For a child, the end of summer vacation and heading back to school is a bittersweet time. It seems as though every TV commercial and storefront is a constant reminder that it's time for another school year.
However, the back to school season can be equally stressful for parents. With an ever growing list of increasingly expensive school supplies and an endless number of retailers offering back to school deals, parents may have a hard time deciding what their child needs to return to the classroom, and how much to pay for it.
Parents may or may not be surprised to know that going back to school this year will be even more expensive. According to Huntington Bank's annual BackPack Index, on average, parents will be dealing with a considerable price increase for supplies and school related fees in 2013.
Since 2007, Huntington's yearly study has tracked the cost of traditional school supplies such pencils and notebooks as well extracurricular fees and other school related expenses. The study showed 2013's school expenses increasing by 7.3 percent and significantly outpaced the rate of inflation for kindergarten through high school-aged students.
The study shows the largest expense increases for high school-aged students which the study shows could pay as much as $1,223 for supplies and fees this year, an increase of 9.3 percent from 2012. Middle and elementary school students also will see increased back to school expenses increasing by 5.3 percent compared to 2012.
"This year there wasn't any one particular increase, it was more across the board," said Huntington Bank Regional Public Relations representative William Eiler. "The increase of supplies and the "pay to play" and (extracurricular) activities price hikes - those are all hard on parents."
Despite budgeting and shopping around for the best deals, parents may still find themselves having a hard time making ends meet and sending their children back to school with everything they need. Luckily there is assistance available for families in need through local nonprofit organizations and school districts:
* Team Mojo Foundation will be giving away 100 sack packs before the start of the school year through the Office Depot Foundation's National Backpack Program, according to Team Mojo Founder and Executive Director Bill Crawford. For more information on these events and the other work which the organization does for area kids, go to their Facebook page or visit teammojofoundation.org.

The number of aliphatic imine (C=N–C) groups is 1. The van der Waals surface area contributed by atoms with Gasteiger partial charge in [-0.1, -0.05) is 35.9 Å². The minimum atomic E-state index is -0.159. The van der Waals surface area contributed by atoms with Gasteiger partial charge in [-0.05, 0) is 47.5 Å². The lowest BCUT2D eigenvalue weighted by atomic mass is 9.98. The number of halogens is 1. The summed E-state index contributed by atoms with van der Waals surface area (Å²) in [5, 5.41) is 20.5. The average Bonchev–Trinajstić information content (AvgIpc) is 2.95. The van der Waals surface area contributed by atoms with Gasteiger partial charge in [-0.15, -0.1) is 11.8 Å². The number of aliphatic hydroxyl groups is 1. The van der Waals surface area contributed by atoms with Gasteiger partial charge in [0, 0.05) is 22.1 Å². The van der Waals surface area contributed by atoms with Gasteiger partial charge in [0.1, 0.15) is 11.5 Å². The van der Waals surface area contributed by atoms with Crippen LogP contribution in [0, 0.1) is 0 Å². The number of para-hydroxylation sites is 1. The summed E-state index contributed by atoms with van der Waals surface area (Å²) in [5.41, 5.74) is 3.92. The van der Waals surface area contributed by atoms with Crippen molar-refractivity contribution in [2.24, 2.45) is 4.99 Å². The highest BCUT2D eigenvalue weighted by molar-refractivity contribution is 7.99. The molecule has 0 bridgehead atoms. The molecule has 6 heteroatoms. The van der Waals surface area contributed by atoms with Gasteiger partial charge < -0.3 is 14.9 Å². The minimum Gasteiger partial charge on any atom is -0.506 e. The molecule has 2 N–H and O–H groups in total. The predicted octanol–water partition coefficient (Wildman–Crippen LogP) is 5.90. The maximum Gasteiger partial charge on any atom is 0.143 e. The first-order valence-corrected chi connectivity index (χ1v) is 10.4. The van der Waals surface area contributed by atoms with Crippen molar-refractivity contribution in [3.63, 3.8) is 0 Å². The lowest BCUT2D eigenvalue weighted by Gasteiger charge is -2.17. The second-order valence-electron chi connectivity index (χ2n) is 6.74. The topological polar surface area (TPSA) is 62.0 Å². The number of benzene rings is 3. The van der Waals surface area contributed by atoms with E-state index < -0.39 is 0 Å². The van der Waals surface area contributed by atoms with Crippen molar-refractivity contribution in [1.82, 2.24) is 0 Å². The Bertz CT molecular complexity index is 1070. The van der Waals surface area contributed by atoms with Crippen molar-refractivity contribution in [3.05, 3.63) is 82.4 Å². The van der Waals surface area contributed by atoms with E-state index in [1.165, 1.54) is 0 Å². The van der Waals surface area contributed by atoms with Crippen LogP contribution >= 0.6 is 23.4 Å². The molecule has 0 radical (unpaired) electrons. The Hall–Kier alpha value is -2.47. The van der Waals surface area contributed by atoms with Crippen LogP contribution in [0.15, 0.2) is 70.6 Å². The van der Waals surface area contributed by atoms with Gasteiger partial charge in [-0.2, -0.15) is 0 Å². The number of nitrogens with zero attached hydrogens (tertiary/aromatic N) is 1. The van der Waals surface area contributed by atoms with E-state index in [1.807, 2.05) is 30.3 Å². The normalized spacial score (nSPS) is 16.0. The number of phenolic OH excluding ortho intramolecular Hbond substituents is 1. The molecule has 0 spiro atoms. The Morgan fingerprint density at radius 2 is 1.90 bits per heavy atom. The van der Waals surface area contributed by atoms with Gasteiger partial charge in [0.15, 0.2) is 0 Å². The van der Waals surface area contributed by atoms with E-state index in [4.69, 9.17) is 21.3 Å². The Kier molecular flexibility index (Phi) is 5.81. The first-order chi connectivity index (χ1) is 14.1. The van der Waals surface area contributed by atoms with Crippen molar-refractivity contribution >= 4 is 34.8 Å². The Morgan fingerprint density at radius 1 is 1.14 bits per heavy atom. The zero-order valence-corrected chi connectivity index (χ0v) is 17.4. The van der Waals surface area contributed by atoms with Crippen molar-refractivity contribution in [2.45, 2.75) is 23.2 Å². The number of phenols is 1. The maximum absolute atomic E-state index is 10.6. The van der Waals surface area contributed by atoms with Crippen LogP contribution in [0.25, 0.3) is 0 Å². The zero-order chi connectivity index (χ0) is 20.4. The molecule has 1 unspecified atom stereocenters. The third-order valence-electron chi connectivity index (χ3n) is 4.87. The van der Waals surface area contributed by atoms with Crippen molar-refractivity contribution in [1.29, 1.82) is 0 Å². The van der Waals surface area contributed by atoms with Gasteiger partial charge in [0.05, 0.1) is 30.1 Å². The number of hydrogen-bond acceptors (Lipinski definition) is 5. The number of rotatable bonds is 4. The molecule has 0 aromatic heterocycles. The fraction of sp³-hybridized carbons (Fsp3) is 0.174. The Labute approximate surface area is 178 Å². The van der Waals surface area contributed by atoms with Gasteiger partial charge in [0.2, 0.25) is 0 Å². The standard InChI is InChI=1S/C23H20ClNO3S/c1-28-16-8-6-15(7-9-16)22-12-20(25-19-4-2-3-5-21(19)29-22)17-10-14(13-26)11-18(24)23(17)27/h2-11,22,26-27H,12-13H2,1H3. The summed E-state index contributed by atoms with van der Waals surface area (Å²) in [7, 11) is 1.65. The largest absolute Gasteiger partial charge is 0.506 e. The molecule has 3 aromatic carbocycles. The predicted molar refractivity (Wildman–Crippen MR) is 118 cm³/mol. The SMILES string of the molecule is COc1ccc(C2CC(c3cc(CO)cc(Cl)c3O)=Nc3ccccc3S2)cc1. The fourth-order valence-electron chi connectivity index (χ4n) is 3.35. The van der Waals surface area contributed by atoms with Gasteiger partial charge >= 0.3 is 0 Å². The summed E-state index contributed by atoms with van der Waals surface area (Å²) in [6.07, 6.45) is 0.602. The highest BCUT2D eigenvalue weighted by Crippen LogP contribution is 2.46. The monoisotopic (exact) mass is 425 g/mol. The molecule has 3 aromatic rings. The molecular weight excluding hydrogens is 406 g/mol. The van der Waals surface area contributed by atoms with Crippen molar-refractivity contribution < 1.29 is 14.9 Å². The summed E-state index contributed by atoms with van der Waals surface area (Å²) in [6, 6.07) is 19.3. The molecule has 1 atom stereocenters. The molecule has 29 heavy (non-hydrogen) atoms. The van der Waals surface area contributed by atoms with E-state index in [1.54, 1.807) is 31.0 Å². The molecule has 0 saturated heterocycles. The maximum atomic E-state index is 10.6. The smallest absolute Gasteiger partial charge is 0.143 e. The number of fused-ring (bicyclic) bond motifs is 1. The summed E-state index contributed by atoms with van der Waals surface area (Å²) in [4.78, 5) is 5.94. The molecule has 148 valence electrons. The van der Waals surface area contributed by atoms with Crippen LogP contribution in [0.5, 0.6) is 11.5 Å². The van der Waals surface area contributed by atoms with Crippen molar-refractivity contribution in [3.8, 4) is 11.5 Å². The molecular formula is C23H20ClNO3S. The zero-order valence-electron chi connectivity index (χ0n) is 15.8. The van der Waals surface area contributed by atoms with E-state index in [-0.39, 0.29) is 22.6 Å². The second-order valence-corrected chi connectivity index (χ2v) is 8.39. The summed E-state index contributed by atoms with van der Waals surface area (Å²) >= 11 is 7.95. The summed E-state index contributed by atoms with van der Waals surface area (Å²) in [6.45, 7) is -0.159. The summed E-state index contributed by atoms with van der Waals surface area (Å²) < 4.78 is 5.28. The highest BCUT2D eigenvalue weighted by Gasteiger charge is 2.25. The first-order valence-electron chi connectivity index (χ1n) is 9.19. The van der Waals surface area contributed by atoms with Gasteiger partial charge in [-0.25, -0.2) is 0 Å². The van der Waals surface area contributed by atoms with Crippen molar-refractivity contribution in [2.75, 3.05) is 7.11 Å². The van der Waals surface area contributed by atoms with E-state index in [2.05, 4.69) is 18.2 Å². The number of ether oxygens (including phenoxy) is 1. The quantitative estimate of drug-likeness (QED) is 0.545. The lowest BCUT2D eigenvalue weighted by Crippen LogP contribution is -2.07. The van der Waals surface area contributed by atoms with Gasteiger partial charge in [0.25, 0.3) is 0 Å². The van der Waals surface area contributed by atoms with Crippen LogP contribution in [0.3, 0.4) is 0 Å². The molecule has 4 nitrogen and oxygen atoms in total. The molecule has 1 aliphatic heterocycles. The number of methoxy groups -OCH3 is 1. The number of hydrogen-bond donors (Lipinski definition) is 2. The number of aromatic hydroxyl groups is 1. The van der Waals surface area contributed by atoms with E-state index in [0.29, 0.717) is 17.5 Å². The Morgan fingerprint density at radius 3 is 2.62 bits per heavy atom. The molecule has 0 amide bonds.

* Southern Local School District will host its "Back to School Bash" 5-7 p.m. Aug.15. Free school supplies will be given away to Southern Local students.
* Wellsville First Christian Church will hold its "Back Pack Bash" from 11 a.m. to 1 p.m. Aug. 17. Backpacks with school supplies will be given away. There will also be a petting zoo, bike giveaway, free food, live bands, games and more. The church is located at 831 Main St., Wellsville. For questions or those who need a ride, call 330-532-1587.
* Contact your own school district to see what is offered.
* Among others offering assistance: the Highlandtown United Methodist and Bethel United Presbyterian churches previously held "Back to School Bash and Community Picnic" for Southern Local students; Destiny House in Calcutta also provided some 500 backpacks to area students at its event; and those educational entities in East Liverpool, known as the Edutech Corridor, celebrated back to school on Saturday.
Eiler also noted the growing popularity of tablets and smart phones for classroom applications have made family's back to school needs more pricey.
According to information compiled by the Pew Research Center, 23 percent of teenagers now have tablets and 78 percent own phones, almost half of which are smartphones. Despite the popularity of the devices and the pressure some parents might feel to purchase them in order to give their child an educational edge, Eiler says it is best for parents and kids to review their school's policy on these type of devices before investing in them.
"You really need to know your school's policy on using tablets," said Eiler. "There's some pressure there to keep up with the norm."
Back to school shopping can be daunting task, however Huntington's Backpack Index gives some simple tips parents can follow, and in the process teach their children a bit about financial responsibility.
The first such tip is to shop around for the best prices. By strategically buying generic supplies, like paper, pens and binders, children can afford to spend more money on more significant name brand items like backpacks and clothes.
"It's a good exercise for the family, together, and it's a fun exercise to sit down, look at adds and do your research," said Eiler. "Go into stores together and keep the the brand names to one or two items and then look for more generic items."
Eiler notes that involving one's children is an important aspect of back to school shopping.
"Teach your family how to budget and not stray from the budget because those are good skills to have as you go through life," he said.
Other tips include taking an inventory of school supplies left over from last year and make sure not to buy supplies you already have, talking to neighbors and friends to see if there are ways you can share or borrow sports or band equipment.